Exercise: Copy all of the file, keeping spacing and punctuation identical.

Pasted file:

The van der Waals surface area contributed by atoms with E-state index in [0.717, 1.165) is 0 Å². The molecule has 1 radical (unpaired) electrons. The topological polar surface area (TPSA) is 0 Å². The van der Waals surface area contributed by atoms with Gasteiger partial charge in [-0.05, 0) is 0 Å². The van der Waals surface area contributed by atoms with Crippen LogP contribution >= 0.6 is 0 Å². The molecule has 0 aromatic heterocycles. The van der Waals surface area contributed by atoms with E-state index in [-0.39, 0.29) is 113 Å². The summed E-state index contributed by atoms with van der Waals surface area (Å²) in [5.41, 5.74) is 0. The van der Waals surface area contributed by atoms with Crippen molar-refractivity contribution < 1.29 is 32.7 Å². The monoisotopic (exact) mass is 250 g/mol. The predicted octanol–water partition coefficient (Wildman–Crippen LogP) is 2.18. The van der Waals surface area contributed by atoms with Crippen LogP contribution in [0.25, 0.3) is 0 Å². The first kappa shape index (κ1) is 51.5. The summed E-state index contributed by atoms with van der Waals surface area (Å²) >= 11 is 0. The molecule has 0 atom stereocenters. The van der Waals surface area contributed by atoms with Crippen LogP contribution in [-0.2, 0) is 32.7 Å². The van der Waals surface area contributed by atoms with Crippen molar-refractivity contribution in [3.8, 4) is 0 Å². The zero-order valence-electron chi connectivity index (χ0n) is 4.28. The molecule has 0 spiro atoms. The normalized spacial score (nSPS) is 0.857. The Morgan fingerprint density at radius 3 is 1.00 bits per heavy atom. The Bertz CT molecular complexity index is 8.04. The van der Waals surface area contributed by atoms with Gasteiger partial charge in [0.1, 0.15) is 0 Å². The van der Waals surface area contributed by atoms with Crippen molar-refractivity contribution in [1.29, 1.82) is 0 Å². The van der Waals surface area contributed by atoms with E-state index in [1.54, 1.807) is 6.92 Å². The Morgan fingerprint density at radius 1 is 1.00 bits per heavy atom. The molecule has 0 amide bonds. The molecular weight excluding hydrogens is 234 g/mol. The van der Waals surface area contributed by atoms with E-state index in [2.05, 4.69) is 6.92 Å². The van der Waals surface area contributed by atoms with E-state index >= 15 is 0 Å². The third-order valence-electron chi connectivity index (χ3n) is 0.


The van der Waals surface area contributed by atoms with E-state index in [0.717, 1.165) is 0 Å². The molecule has 1 radical (unpaired) electrons. The topological polar surface area (TPSA) is 0 Å². The van der Waals surface area contributed by atoms with Gasteiger partial charge in [-0.05, 0) is 0 Å². The van der Waals surface area contributed by atoms with Crippen LogP contribution >= 0.6 is 0 Å². The molecule has 0 aromatic heterocycles. The van der Waals surface area contributed by atoms with E-state index in [-0.39, 0.29) is 113 Å². The summed E-state index contributed by atoms with van der Waals surface area (Å²) in [5.41, 5.74) is 0. The van der Waals surface area contributed by atoms with Crippen molar-refractivity contribution < 1.29 is 32.7 Å². The monoisotopic (exact) mass is 250 g/mol. The predicted octanol–water partition coefficient (Wildman–Crippen LogP) is 2.18. The van der Waals surface area contributed by atoms with Crippen LogP contribution in [0.25, 0.3) is 0 Å². The first kappa shape index (κ1) is 51.5. The summed E-state index contributed by atoms with van der Waals surface area (Å²) >= 11 is 0. The molecule has 0 atom stereocenters. The van der Waals surface area contributed by atoms with Crippen LogP contribution in [-0.2, 0) is 32.7 Å². The van der Waals surface area contributed by atoms with Crippen molar-refractivity contribution in [3.8, 4) is 0 Å². The zero-order valence-electron chi connectivity index (χ0n) is 4.28. The molecule has 0 spiro atoms. The normalized spacial score (nSPS) is 0.857. The Morgan fingerprint density at radius 3 is 1.00 bits per heavy atom. The Bertz CT molecular complexity index is 8.04. The van der Waals surface area contributed by atoms with Gasteiger partial charge in [0.1, 0.15) is 0 Å². The van der Waals surface area contributed by atoms with Crippen molar-refractivity contribution in [1.29, 1.82) is 0 Å². The van der Waals surface area contributed by atoms with E-state index in [1.54, 1.807) is 6.92 Å². The Morgan fingerprint density at radius 1 is 1.00 bits per heavy atom. The molecule has 0 amide bonds. The molecular weight excluding hydrogens is 234 g/mol. The van der Waals surface area contributed by atoms with E-state index in [2.05, 4.69) is 6.92 Å². The van der Waals surface area contributed by atoms with E-state index >= 15 is 0 Å². The third-order valence-electron chi connectivity index (χ3n) is 0.